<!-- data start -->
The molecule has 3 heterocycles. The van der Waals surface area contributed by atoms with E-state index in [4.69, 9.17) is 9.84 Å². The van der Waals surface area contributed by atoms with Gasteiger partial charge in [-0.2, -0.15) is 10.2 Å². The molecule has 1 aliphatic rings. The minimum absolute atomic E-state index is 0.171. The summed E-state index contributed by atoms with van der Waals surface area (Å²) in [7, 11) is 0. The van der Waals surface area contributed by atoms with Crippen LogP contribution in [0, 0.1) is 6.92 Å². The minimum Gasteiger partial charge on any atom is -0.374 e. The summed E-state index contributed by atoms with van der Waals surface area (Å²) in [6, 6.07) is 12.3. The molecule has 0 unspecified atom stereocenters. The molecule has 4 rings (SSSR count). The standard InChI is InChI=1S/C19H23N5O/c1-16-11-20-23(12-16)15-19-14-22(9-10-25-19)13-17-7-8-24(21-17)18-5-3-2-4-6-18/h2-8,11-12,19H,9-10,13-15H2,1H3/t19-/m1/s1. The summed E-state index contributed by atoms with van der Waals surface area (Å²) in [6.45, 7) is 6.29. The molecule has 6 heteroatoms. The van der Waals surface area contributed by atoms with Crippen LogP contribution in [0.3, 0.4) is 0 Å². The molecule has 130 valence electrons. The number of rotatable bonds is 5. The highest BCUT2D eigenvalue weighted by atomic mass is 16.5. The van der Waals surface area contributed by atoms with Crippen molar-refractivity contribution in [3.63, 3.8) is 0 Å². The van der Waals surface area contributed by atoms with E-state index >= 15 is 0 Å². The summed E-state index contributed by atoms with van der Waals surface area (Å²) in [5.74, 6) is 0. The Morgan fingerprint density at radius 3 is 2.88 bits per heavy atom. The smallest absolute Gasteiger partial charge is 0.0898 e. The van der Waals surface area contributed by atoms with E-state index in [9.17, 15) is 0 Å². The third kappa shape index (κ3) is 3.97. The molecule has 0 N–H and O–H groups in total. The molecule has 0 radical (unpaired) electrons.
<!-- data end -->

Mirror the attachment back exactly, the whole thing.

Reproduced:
The molecule has 3 heterocycles. The van der Waals surface area contributed by atoms with E-state index in [4.69, 9.17) is 9.84 Å². The van der Waals surface area contributed by atoms with Gasteiger partial charge in [-0.2, -0.15) is 10.2 Å². The molecule has 1 aliphatic rings. The minimum absolute atomic E-state index is 0.171. The summed E-state index contributed by atoms with van der Waals surface area (Å²) in [7, 11) is 0. The van der Waals surface area contributed by atoms with Crippen LogP contribution in [0, 0.1) is 6.92 Å². The minimum Gasteiger partial charge on any atom is -0.374 e. The summed E-state index contributed by atoms with van der Waals surface area (Å²) in [6, 6.07) is 12.3. The molecule has 0 unspecified atom stereocenters. The molecule has 4 rings (SSSR count). The standard InChI is InChI=1S/C19H23N5O/c1-16-11-20-23(12-16)15-19-14-22(9-10-25-19)13-17-7-8-24(21-17)18-5-3-2-4-6-18/h2-8,11-12,19H,9-10,13-15H2,1H3/t19-/m1/s1. The summed E-state index contributed by atoms with van der Waals surface area (Å²) in [6.45, 7) is 6.29. The molecule has 6 heteroatoms. The van der Waals surface area contributed by atoms with Crippen LogP contribution in [0.3, 0.4) is 0 Å². The molecule has 130 valence electrons. The number of rotatable bonds is 5. The highest BCUT2D eigenvalue weighted by atomic mass is 16.5. The van der Waals surface area contributed by atoms with Crippen molar-refractivity contribution in [3.63, 3.8) is 0 Å². The van der Waals surface area contributed by atoms with E-state index >= 15 is 0 Å². The summed E-state index contributed by atoms with van der Waals surface area (Å²) in [5.74, 6) is 0. The Morgan fingerprint density at radius 3 is 2.88 bits per heavy atom. The smallest absolute Gasteiger partial charge is 0.0898 e. The van der Waals surface area contributed by atoms with E-state index in [9.17, 15) is 0 Å². The third kappa shape index (κ3) is 3.97. The molecule has 0 N–H and O–H groups in total. The molecule has 0 radical (unpaired) electrons.